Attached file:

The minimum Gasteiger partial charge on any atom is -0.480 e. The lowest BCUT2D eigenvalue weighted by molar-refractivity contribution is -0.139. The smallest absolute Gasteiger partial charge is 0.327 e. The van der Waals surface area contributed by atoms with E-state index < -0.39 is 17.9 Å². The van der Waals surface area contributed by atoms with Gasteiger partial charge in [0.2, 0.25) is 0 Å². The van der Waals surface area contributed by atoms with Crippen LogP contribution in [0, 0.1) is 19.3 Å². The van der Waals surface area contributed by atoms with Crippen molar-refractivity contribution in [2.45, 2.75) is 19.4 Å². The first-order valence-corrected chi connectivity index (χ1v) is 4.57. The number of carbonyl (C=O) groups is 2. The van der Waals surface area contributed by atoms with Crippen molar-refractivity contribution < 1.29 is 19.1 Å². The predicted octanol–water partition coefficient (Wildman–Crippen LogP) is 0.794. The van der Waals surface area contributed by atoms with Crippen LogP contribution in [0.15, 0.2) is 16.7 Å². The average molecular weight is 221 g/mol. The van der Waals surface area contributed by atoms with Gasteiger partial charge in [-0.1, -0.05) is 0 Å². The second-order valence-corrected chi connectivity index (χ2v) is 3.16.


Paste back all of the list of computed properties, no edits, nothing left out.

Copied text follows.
The minimum Gasteiger partial charge on any atom is -0.480 e. The lowest BCUT2D eigenvalue weighted by molar-refractivity contribution is -0.139. The smallest absolute Gasteiger partial charge is 0.327 e. The van der Waals surface area contributed by atoms with E-state index < -0.39 is 17.9 Å². The van der Waals surface area contributed by atoms with Gasteiger partial charge in [0.2, 0.25) is 0 Å². The van der Waals surface area contributed by atoms with Crippen LogP contribution in [0, 0.1) is 19.3 Å². The van der Waals surface area contributed by atoms with Crippen molar-refractivity contribution in [2.45, 2.75) is 19.4 Å². The first-order valence-corrected chi connectivity index (χ1v) is 4.57. The number of carbonyl (C=O) groups is 2. The van der Waals surface area contributed by atoms with Crippen molar-refractivity contribution < 1.29 is 19.1 Å². The predicted octanol–water partition coefficient (Wildman–Crippen LogP) is 0.794. The van der Waals surface area contributed by atoms with Crippen LogP contribution in [0.15, 0.2) is 16.7 Å². The average molecular weight is 221 g/mol. The van der Waals surface area contributed by atoms with Gasteiger partial charge in [-0.1, -0.05) is 0 Å². The second-order valence-corrected chi connectivity index (χ2v) is 3.16.